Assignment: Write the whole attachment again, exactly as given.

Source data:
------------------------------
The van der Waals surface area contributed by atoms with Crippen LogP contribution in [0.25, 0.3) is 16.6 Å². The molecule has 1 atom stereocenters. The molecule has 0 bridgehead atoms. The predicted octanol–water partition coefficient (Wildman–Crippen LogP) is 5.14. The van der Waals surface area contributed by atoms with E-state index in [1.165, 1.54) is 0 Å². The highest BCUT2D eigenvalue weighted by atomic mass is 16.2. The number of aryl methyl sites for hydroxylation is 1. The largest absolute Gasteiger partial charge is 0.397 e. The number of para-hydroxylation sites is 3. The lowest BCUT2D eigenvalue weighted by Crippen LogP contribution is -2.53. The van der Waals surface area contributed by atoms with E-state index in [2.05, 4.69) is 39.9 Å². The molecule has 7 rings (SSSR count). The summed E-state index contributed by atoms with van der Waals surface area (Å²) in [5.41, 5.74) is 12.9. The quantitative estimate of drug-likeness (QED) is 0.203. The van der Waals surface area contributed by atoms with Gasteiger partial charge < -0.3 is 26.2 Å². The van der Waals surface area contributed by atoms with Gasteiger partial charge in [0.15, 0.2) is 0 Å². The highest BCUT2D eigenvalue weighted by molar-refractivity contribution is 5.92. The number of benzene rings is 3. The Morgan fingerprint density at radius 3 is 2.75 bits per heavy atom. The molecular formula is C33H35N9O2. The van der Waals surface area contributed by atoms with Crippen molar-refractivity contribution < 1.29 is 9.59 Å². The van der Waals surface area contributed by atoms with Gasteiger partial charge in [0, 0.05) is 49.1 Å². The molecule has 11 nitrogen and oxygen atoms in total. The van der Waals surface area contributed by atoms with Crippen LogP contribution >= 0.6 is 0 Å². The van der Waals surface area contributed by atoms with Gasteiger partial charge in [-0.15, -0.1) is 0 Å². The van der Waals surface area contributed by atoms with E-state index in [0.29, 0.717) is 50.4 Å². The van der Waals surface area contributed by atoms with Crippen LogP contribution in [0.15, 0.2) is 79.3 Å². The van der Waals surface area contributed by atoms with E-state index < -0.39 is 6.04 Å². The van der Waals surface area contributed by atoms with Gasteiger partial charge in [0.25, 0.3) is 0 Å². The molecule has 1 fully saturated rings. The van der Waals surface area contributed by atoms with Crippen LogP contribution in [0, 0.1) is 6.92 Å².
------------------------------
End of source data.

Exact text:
The van der Waals surface area contributed by atoms with Crippen LogP contribution in [0.25, 0.3) is 16.6 Å². The molecule has 1 atom stereocenters. The molecule has 0 bridgehead atoms. The predicted octanol–water partition coefficient (Wildman–Crippen LogP) is 5.14. The van der Waals surface area contributed by atoms with E-state index in [1.165, 1.54) is 0 Å². The highest BCUT2D eigenvalue weighted by atomic mass is 16.2. The number of aryl methyl sites for hydroxylation is 1. The largest absolute Gasteiger partial charge is 0.397 e. The number of para-hydroxylation sites is 3. The lowest BCUT2D eigenvalue weighted by Crippen LogP contribution is -2.53. The van der Waals surface area contributed by atoms with E-state index in [2.05, 4.69) is 39.9 Å². The molecule has 7 rings (SSSR count). The summed E-state index contributed by atoms with van der Waals surface area (Å²) in [5.41, 5.74) is 12.9. The quantitative estimate of drug-likeness (QED) is 0.203. The van der Waals surface area contributed by atoms with Gasteiger partial charge < -0.3 is 26.2 Å². The van der Waals surface area contributed by atoms with Gasteiger partial charge in [0.15, 0.2) is 0 Å². The highest BCUT2D eigenvalue weighted by molar-refractivity contribution is 5.92. The number of benzene rings is 3. The Morgan fingerprint density at radius 3 is 2.75 bits per heavy atom. The molecular formula is C33H35N9O2. The van der Waals surface area contributed by atoms with Crippen molar-refractivity contribution < 1.29 is 9.59 Å². The van der Waals surface area contributed by atoms with Gasteiger partial charge in [0, 0.05) is 49.1 Å². The molecule has 11 nitrogen and oxygen atoms in total. The van der Waals surface area contributed by atoms with Crippen LogP contribution >= 0.6 is 0 Å². The van der Waals surface area contributed by atoms with Gasteiger partial charge in [-0.15, -0.1) is 0 Å². The van der Waals surface area contributed by atoms with E-state index in [0.29, 0.717) is 50.4 Å². The van der Waals surface area contributed by atoms with Crippen LogP contribution in [0.15, 0.2) is 79.3 Å². The van der Waals surface area contributed by atoms with E-state index < -0.39 is 6.04 Å². The van der Waals surface area contributed by atoms with Gasteiger partial charge in [0.25, 0.3) is 0 Å². The molecule has 1 fully saturated rings. The van der Waals surface area contributed by atoms with Crippen LogP contribution in [0, 0.1) is 6.92 Å².